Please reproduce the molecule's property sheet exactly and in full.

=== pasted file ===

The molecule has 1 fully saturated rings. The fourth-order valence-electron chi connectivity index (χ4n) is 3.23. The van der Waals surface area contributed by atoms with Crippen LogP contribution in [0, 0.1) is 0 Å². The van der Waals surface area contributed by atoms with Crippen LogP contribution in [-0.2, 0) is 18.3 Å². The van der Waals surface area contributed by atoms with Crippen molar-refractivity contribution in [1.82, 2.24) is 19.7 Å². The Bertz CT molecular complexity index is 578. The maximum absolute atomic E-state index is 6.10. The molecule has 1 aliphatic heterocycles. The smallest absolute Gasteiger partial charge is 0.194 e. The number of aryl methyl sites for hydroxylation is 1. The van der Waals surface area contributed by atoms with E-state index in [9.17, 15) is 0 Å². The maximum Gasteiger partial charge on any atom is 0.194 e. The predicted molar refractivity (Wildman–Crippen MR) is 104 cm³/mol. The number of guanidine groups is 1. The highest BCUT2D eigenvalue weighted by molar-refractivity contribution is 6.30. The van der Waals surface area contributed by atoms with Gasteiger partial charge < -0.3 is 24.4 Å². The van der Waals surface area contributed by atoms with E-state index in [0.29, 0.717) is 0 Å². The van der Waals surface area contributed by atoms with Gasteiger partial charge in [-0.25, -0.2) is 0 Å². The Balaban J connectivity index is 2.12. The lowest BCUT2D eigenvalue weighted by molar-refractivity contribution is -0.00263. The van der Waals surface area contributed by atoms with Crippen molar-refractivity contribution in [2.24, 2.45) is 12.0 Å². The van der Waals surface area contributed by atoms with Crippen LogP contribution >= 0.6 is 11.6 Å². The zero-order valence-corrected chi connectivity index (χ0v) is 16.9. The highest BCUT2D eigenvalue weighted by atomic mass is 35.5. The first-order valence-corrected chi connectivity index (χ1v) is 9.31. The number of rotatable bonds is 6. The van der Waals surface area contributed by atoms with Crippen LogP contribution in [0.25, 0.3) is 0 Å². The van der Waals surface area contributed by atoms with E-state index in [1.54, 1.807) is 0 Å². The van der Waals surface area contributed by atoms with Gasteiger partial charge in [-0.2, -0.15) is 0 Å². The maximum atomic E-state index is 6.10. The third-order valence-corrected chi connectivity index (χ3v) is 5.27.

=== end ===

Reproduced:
The molecule has 1 fully saturated rings. The fourth-order valence-electron chi connectivity index (χ4n) is 3.23. The van der Waals surface area contributed by atoms with Crippen LogP contribution in [0, 0.1) is 0 Å². The van der Waals surface area contributed by atoms with Crippen LogP contribution in [-0.2, 0) is 18.3 Å². The van der Waals surface area contributed by atoms with Crippen molar-refractivity contribution in [1.82, 2.24) is 19.7 Å². The Bertz CT molecular complexity index is 578. The maximum absolute atomic E-state index is 6.10. The molecule has 1 aliphatic heterocycles. The smallest absolute Gasteiger partial charge is 0.194 e. The number of aryl methyl sites for hydroxylation is 1. The van der Waals surface area contributed by atoms with E-state index in [9.17, 15) is 0 Å². The maximum Gasteiger partial charge on any atom is 0.194 e. The predicted molar refractivity (Wildman–Crippen MR) is 104 cm³/mol. The number of guanidine groups is 1. The highest BCUT2D eigenvalue weighted by molar-refractivity contribution is 6.30. The van der Waals surface area contributed by atoms with Gasteiger partial charge < -0.3 is 24.4 Å². The van der Waals surface area contributed by atoms with E-state index in [0.29, 0.717) is 0 Å². The van der Waals surface area contributed by atoms with Gasteiger partial charge in [-0.25, -0.2) is 0 Å². The Balaban J connectivity index is 2.12. The lowest BCUT2D eigenvalue weighted by molar-refractivity contribution is -0.00263. The van der Waals surface area contributed by atoms with Crippen molar-refractivity contribution in [2.24, 2.45) is 12.0 Å². The van der Waals surface area contributed by atoms with Crippen LogP contribution >= 0.6 is 11.6 Å². The zero-order valence-corrected chi connectivity index (χ0v) is 16.9. The highest BCUT2D eigenvalue weighted by atomic mass is 35.5. The first-order valence-corrected chi connectivity index (χ1v) is 9.31. The number of rotatable bonds is 6. The van der Waals surface area contributed by atoms with Crippen LogP contribution in [0.25, 0.3) is 0 Å². The van der Waals surface area contributed by atoms with E-state index in [1.54, 1.807) is 0 Å². The van der Waals surface area contributed by atoms with Gasteiger partial charge in [-0.2, -0.15) is 0 Å². The maximum atomic E-state index is 6.10. The third-order valence-corrected chi connectivity index (χ3v) is 5.27.